Joe Kra, a partner in Mercer’s Health & Benefits consulting business, and Bev Willson, a senior associate in the firm’s Workforce Communication and Change consulting business, help employers sort through the issues around replacing a high-cost health plan with a lower-cost plan to avoid triggering the ACA’s excise tax.
Many employers at risk for triggering the ACA’s excise tax in 2018 are at least considering dropping their highest-cost medical plan as one possible strategy. Before taking the leap, however, it’s important to understand how likely you are to achieve your objectives — and to think about possible unintended consequences. Even if you get the numbers to work, the success of this strategy will depend on how and what you communicate to employees.
The “Cadillac tax,” which beginning in 2018 will be imposed on “high-cost” employer-sponsored plans that exceed $10,200 for individual coverage or $27,500 for family coverage and will not be tax-deductible. In response, employers are looking at eliminating high-cost plans in order to reduce premiums below the thresholds. Results from Mercer’s latest survey on health care reform indicate that 17% of US employers have already taken action to drop a high-cost plan as a means to avoid or minimize the impact of the excise tax; another one-third are considering it.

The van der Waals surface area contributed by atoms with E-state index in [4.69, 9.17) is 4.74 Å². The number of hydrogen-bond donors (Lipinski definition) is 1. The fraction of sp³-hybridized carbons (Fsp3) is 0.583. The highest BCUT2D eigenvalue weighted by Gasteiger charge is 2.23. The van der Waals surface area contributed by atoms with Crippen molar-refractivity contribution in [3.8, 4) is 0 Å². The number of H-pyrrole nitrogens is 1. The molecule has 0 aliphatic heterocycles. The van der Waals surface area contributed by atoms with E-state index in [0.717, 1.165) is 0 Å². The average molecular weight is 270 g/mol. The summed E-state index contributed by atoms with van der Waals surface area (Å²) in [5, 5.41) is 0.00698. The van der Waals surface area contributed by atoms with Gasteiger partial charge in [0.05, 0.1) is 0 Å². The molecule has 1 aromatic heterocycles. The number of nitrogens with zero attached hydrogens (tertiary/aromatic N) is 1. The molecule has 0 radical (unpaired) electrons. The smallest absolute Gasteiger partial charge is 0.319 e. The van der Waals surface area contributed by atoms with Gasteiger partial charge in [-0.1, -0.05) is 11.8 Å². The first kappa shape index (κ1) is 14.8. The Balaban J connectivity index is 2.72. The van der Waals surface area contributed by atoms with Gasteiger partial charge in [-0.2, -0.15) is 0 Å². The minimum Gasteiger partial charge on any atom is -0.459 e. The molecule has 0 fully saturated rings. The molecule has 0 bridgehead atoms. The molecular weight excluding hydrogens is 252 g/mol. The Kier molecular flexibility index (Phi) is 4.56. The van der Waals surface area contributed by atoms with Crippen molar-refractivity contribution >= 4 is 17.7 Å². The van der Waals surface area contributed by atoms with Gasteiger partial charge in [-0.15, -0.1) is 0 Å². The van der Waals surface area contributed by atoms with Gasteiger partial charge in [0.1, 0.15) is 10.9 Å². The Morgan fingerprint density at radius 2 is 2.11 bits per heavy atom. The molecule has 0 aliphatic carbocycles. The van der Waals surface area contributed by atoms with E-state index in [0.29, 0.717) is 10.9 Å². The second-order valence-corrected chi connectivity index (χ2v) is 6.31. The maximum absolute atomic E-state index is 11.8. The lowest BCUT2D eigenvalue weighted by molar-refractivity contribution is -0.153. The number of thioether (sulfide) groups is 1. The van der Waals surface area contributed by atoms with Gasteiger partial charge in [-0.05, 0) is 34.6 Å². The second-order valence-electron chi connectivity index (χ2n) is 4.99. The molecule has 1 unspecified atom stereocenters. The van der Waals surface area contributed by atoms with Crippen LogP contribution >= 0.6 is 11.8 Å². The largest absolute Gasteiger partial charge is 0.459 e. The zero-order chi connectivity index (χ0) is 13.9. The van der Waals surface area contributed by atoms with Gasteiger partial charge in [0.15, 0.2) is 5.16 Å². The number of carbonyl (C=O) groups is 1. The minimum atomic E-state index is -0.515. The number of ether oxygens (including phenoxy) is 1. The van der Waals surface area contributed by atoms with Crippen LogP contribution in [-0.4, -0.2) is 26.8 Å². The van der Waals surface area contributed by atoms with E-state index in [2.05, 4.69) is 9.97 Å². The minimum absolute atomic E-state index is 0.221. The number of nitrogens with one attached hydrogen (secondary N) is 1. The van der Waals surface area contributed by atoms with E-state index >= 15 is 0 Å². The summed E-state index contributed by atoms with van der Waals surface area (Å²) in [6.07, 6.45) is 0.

However, there remain a number of unknown variables and differing assumptions that employers will need to apply to calculations to truly understand where their costs fall in relation to the threshold. Therefore, a projection of exposure now could be presented as a likely range rather than a forecast of one specific number.
When weighing the merits of eliminating a high-cost plan, employers should keep in mind these important considerations:
Expensive employees are still going to be expensive.
When employees who have significant medical issues and high health care utilization move from a high-cost plan to a low-cost plan, it will invariably drive up the rates of the low-cost plan.
Consider that according to Mercer’s survey, for employers offering both a low-cost and a high-cost plan, the average actuarial value (the estimated percentage of covered expenses paid by the plan, taking into account the deductible and other employee cost-sharing provisions) was 77% for the lowest-cost plan and 83% for the highest-cost plan.
However, even with just a 6% differential in value between the two, rates could vary by as much as 20% or more when experience is considered because the claims differential is typically much greater (those that expect significant medical costs generally opt for richer plans than those that expect to incur little cost). So, although getting rid of a high-cost plan will likely reduce the Cadillac tax liability, it may not reduce it as much as employers expect, nor eliminate it altogether.
Lowering utilization can make a difference.
A strategy that helps improve employee health and mitigates health care costs minimizes the excise tax exposure. There are many potential strategies, but the effectiveness will vary by organization and their specific cost drivers.